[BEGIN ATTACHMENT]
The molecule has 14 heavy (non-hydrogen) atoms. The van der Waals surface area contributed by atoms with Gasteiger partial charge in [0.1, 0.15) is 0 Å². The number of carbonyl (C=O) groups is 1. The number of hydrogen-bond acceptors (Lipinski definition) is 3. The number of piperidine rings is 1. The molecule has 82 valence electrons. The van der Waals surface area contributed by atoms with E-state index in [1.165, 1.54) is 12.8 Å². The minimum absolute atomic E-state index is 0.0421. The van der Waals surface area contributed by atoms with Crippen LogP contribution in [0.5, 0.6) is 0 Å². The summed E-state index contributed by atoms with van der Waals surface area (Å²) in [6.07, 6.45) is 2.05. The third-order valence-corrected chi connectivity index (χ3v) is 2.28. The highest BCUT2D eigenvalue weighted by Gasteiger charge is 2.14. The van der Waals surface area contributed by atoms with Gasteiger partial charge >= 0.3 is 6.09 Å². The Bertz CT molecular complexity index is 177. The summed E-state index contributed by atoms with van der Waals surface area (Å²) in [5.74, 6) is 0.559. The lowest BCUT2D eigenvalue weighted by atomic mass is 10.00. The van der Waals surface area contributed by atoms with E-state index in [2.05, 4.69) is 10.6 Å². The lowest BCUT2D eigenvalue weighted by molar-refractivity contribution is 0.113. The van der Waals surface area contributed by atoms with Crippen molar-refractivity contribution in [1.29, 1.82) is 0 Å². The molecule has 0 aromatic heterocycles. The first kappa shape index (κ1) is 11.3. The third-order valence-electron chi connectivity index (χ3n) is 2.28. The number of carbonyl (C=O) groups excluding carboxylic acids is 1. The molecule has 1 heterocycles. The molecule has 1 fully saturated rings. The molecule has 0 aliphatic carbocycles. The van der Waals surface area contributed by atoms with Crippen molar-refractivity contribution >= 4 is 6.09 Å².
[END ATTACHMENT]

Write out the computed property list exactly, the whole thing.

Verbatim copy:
The molecule has 14 heavy (non-hydrogen) atoms. The van der Waals surface area contributed by atoms with Gasteiger partial charge in [0.1, 0.15) is 0 Å². The number of carbonyl (C=O) groups is 1. The number of hydrogen-bond acceptors (Lipinski definition) is 3. The number of piperidine rings is 1. The molecule has 82 valence electrons. The van der Waals surface area contributed by atoms with E-state index in [1.165, 1.54) is 12.8 Å². The minimum absolute atomic E-state index is 0.0421. The van der Waals surface area contributed by atoms with Crippen LogP contribution in [0.5, 0.6) is 0 Å². The summed E-state index contributed by atoms with van der Waals surface area (Å²) in [6.07, 6.45) is 2.05. The third-order valence-corrected chi connectivity index (χ3v) is 2.28. The highest BCUT2D eigenvalue weighted by Gasteiger charge is 2.14. The van der Waals surface area contributed by atoms with Gasteiger partial charge >= 0.3 is 6.09 Å². The Bertz CT molecular complexity index is 177. The summed E-state index contributed by atoms with van der Waals surface area (Å²) in [5.74, 6) is 0.559. The lowest BCUT2D eigenvalue weighted by atomic mass is 10.00. The van der Waals surface area contributed by atoms with E-state index in [2.05, 4.69) is 10.6 Å². The lowest BCUT2D eigenvalue weighted by molar-refractivity contribution is 0.113. The van der Waals surface area contributed by atoms with Crippen molar-refractivity contribution in [1.29, 1.82) is 0 Å². The molecule has 0 aromatic heterocycles. The first kappa shape index (κ1) is 11.3. The third-order valence-electron chi connectivity index (χ3n) is 2.28. The number of carbonyl (C=O) groups excluding carboxylic acids is 1. The molecule has 1 heterocycles. The molecule has 1 fully saturated rings. The molecule has 0 aliphatic carbocycles. The van der Waals surface area contributed by atoms with Crippen molar-refractivity contribution >= 4 is 6.09 Å².